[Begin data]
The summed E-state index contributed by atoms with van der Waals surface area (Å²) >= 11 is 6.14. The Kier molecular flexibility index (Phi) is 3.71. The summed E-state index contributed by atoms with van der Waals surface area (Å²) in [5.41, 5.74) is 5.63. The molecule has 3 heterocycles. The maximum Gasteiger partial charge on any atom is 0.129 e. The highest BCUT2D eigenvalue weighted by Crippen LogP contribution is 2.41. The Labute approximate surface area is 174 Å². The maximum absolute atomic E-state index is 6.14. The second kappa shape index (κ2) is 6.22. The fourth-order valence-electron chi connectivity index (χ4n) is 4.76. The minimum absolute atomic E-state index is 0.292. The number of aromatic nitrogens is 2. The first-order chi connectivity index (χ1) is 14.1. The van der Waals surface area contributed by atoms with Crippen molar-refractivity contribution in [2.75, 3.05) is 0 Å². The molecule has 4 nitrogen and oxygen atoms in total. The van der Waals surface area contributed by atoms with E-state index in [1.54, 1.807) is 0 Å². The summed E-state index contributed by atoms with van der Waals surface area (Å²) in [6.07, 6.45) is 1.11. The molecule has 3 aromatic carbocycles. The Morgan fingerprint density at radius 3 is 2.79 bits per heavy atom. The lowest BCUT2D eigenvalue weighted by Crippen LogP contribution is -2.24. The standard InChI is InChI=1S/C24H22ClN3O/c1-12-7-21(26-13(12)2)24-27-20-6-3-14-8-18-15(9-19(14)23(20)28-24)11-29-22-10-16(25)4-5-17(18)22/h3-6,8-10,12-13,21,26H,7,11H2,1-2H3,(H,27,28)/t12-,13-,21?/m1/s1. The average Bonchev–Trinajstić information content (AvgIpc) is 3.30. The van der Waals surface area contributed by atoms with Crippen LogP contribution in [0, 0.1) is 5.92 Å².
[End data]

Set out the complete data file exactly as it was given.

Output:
The summed E-state index contributed by atoms with van der Waals surface area (Å²) >= 11 is 6.14. The Kier molecular flexibility index (Phi) is 3.71. The summed E-state index contributed by atoms with van der Waals surface area (Å²) in [5.41, 5.74) is 5.63. The molecule has 3 heterocycles. The maximum Gasteiger partial charge on any atom is 0.129 e. The highest BCUT2D eigenvalue weighted by Crippen LogP contribution is 2.41. The Labute approximate surface area is 174 Å². The maximum absolute atomic E-state index is 6.14. The second kappa shape index (κ2) is 6.22. The fourth-order valence-electron chi connectivity index (χ4n) is 4.76. The minimum absolute atomic E-state index is 0.292. The number of aromatic nitrogens is 2. The first-order chi connectivity index (χ1) is 14.1. The van der Waals surface area contributed by atoms with Crippen molar-refractivity contribution in [2.75, 3.05) is 0 Å². The molecule has 4 nitrogen and oxygen atoms in total. The van der Waals surface area contributed by atoms with E-state index in [1.54, 1.807) is 0 Å². The summed E-state index contributed by atoms with van der Waals surface area (Å²) in [6.07, 6.45) is 1.11. The molecule has 3 aromatic carbocycles. The Morgan fingerprint density at radius 3 is 2.79 bits per heavy atom. The lowest BCUT2D eigenvalue weighted by Crippen LogP contribution is -2.24. The standard InChI is InChI=1S/C24H22ClN3O/c1-12-7-21(26-13(12)2)24-27-20-6-3-14-8-18-15(9-19(14)23(20)28-24)11-29-22-10-16(25)4-5-17(18)22/h3-6,8-10,12-13,21,26H,7,11H2,1-2H3,(H,27,28)/t12-,13-,21?/m1/s1. The average Bonchev–Trinajstić information content (AvgIpc) is 3.30. The van der Waals surface area contributed by atoms with Crippen LogP contribution in [0, 0.1) is 5.92 Å².